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Flagpole-hurling Cleveland man sentenced in Capitol breach case

From the Chattanooga Times Free Press: A Cleveland, Tennessee, man was sentenced Wednesday to 6.5 years in federal prison on eight felony counts f

From the Chattanooga Times Free Press: A Cleveland, Tennessee, man was sentenced Wednesday to 6.5 years in federal prison on eight felony counts for pushing against barricades and hurling a flagpole at a police officer’s head during the breach of the U.S. Capitol on Jan. 6, 2021.


Joseph Lino “Jose” Padilla, 43, was sentenced by U.S. District Judge John D. Bates in a Washington, D.C., courtroom. He was ordered to pay $2,000 restitution and will serve two years of supervised release after his sentence.


Padilla, honorably discharged from the Tennessee National Guard in 2012, has remained in federal custody in Washington since his arrest Feb. 23, 2021. If Padilla gets credit for the two and a half years he has already spent behind bars, that means he could complete his sentence in less than four years, or by August 2027.


Sentencing in Capitol riot cases with similar charges falls into a range similar to Padilla’s 78-month sentence. Prosecutors in his case had sought a prison sentence of more than 14 years.


In a breach case hearing before Bates on Sept. 7, Sean Michael McHugh, of Auburn, California, was also sentenced to 78 months in prison, according to a U.S. Attorney’s Office news release. Bates ordered McHugh to pay $2,000 restitution and a $5,000 fine. McHugh attacked police at the Capitol with bear spray and declared “we stormed them and we took Congress” on social media.


Padilla pleaded not guilty March 30, 2021, to 11 counts, including charges of assaulting, resisting or impeding certain officers; obstruction of an official proceeding; and entering and remaining in a restricted building or grounds with a deadly or dangerous weapon. He was represented by attorney Michael Cronkright.


On May 3, he was convicted on 10 of the 11 counts in the indictment following a three-day trial before Bates, who presided over Wednesday’s sentencing hearing.


The most serious of the charges, throwing the flagpole like a spear, striking a police officer in the helmet but not injuring him, was the focus of much of the trial and the primary count considered at his sentencing Wednesday.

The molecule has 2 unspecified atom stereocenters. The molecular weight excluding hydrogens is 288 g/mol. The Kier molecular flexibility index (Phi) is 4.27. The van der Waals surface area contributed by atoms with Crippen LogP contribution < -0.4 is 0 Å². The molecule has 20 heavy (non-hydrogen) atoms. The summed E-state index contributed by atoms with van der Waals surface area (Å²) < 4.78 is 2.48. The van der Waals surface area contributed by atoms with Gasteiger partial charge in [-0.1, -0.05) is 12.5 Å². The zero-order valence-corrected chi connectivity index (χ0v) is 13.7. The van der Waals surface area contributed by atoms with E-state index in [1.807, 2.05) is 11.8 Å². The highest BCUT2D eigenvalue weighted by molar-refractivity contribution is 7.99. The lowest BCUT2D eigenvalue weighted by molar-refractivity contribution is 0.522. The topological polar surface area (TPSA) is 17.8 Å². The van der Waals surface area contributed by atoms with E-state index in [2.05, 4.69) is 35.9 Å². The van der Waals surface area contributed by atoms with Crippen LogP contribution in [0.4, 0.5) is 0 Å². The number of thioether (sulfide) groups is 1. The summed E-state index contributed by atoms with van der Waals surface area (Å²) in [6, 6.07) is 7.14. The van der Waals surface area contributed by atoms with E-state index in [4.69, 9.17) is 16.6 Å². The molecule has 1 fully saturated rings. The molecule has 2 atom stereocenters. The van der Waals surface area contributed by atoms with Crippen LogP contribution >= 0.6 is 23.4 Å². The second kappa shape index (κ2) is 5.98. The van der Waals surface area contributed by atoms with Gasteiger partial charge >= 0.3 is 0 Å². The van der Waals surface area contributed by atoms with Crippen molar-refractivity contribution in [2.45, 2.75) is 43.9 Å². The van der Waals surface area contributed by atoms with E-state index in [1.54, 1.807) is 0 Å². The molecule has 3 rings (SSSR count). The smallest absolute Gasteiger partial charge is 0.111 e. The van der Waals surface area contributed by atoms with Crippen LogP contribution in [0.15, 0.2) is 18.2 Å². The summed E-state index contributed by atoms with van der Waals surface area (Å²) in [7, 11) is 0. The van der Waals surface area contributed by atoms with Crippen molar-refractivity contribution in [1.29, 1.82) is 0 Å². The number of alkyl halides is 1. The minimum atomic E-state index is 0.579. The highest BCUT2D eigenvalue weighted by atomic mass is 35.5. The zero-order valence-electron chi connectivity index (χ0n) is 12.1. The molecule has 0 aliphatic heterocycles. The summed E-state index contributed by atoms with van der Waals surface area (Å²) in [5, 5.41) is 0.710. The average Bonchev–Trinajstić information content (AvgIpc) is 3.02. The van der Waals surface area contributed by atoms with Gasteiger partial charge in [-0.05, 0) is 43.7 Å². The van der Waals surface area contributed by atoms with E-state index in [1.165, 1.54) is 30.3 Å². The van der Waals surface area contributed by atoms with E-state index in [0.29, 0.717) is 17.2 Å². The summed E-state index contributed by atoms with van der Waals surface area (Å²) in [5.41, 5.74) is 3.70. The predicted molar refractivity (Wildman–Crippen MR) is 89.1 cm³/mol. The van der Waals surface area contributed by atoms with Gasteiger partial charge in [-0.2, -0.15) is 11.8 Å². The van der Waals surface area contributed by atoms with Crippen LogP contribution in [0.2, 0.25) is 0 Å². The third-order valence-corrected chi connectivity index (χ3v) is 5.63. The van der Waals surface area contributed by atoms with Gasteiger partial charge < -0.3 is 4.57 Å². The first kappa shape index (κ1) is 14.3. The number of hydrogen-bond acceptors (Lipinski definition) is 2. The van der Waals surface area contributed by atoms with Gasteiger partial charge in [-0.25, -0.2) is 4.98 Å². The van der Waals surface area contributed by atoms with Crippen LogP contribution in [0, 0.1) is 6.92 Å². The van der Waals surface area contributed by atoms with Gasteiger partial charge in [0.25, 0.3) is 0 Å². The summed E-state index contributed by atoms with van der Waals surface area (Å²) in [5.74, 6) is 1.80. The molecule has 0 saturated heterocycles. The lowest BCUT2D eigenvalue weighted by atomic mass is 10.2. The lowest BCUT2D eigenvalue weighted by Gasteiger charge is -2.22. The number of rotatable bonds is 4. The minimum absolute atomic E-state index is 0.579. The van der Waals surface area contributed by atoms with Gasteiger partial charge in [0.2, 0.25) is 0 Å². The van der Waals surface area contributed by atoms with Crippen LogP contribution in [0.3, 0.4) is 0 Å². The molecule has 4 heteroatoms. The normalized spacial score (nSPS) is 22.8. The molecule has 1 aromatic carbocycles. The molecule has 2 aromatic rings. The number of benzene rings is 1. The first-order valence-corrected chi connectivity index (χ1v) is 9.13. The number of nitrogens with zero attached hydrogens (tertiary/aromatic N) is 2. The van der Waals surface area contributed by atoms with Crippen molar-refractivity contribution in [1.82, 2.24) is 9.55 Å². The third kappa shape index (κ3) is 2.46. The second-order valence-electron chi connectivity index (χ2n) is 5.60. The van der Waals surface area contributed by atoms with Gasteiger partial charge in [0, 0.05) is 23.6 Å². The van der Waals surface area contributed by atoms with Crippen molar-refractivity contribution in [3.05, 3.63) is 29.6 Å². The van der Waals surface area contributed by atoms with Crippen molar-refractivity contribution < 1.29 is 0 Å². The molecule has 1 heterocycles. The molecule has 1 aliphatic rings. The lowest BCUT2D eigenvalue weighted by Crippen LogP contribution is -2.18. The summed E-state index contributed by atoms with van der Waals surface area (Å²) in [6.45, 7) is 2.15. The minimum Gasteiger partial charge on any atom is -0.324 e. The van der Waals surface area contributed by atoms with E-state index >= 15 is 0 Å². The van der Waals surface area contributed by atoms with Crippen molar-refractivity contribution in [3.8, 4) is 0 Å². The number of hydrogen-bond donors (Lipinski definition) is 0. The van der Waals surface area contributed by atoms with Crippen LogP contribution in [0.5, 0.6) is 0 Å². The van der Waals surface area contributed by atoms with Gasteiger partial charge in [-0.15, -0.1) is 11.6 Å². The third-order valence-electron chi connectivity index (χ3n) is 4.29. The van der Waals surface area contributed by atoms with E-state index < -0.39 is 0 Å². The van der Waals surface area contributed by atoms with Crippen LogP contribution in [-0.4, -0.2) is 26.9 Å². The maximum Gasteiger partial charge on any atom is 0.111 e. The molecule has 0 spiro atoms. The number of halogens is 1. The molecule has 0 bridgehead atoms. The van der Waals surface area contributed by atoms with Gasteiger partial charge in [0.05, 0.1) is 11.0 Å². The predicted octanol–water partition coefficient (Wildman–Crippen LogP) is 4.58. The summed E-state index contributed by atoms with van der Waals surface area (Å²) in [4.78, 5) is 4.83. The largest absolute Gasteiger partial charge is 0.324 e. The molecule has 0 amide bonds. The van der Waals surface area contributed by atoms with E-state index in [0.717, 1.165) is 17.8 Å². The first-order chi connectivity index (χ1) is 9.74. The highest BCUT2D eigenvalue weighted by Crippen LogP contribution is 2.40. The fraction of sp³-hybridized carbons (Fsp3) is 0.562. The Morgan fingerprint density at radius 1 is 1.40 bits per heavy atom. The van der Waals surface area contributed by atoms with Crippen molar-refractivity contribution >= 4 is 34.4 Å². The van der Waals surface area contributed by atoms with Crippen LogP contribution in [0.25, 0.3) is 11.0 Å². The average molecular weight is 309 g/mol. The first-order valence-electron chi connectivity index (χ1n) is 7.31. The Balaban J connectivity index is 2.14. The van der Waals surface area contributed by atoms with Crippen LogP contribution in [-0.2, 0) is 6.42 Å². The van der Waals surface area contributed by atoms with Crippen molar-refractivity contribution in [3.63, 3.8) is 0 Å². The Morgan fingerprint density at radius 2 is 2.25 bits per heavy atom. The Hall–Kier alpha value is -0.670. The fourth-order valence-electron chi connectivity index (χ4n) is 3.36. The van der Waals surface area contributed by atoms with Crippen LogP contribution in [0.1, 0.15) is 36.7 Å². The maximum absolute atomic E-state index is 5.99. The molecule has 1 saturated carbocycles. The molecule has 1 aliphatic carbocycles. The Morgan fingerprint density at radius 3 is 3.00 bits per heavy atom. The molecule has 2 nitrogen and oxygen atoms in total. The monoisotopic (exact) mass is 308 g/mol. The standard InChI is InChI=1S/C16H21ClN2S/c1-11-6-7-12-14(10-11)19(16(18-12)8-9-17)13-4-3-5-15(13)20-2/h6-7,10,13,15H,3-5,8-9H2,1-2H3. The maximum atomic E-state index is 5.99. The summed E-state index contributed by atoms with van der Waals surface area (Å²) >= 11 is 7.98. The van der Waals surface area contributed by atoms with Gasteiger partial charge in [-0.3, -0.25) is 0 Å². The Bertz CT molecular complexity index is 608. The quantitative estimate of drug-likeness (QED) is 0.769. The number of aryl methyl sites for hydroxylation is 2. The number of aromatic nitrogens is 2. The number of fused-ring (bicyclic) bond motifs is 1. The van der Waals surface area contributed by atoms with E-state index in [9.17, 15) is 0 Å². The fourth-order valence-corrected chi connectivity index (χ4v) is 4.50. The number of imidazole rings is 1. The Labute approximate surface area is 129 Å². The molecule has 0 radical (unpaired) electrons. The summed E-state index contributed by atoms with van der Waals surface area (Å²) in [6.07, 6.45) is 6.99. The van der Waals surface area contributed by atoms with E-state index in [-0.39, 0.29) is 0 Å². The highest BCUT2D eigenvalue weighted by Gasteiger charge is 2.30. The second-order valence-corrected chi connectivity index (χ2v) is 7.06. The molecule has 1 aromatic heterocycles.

Padilla testified in May he attended then-President Donald Trump’s rally the morning of Jan. 6 because it was something new. He’d gone to Washington with his brother-in-law and his spouse. Padilla denied he ever belonged to any groups like the Oath Keepers or Proud Boys.


Defense memo

A sentencing memorandum filed Sept. 6 by Cronkright described the pre-Capitol breach Padilla as a stay-at-home, military-veteran dad diagnosed with post-traumatic stress disorder living with his wife of 18 years and children with no prior criminal record. Padilla, a Vicksburg, Mississippi, native, was the youngest of five children, all step-siblings.


“Mr. Padilla’s family history is impacted by the fact that he was raised in a dysfunctional and abusive environment,” Cronkright said in the document.


Padilla grew up in a home where sexual abuse not involving Padilla occurred frequently at the hands of his biological father, the memorandum states. Padilla and his father moved often after his parents divorced over continued abuse.


“Mr. Padilla recalls his father picking him up after work from the babysitter’s house and going directly to his father’s favorite bar, where he was left to sit in the corner in the back of the bar,” Cronkright wrote in the memorandum. “There he would fall asleep while his father drank.”


Padilla witnessed his mother’s overdose when he was in kindergarten, the memo states. In the aftermath, Padilla’s family was left homeless in Texas for a time. Padilla was 25 when his mother died at the age 55 from a heart attack. Padilla moved out of the home at 18 to live on his own, the memorandum states.


The Padilla family has suffered since Padilla’s February 2021 arrest and continued incarceration, with Padilla’s wife experiencing mental health issues from the stress of his incarceration and being diagnosed with bipolar disorder and PTSD, the memorandum states. The situation also affected Padilla’s mental health, causing him to have anxiety and flashbacks over his family’s situation, the memo states.


“Mr. Padilla reports that his upbringing combined with his combat experience in the Army has made him an introvert who struggles with loud noise, chaos and large groups; all of which are largely unavoidable in prison,” Cronkright states in the memorandum. “He further states that he is constantly on the verge of tears and looks forward to receiving his evening medications in the hopes he will fall into a deep sleep just to gain some peace.”


Padilla’s family is the only stable environment he has ever lived in, and separation from them has an ongoing negative effect.


“Mr. Padilla deeply regrets ever having gone to the Capitol on Jan. 6, 2021,” Cronkright states. “He states that every day is torture having to live with the fact that his actions are the direct reason for his family’s separation and hardship. He understands that his actions on Jan. 6 caused himself and his family the pain and suffering they now deal with daily. Mr. Padilla reports that his only desire post-incarceration is to find some land and build a farmstead for his family.”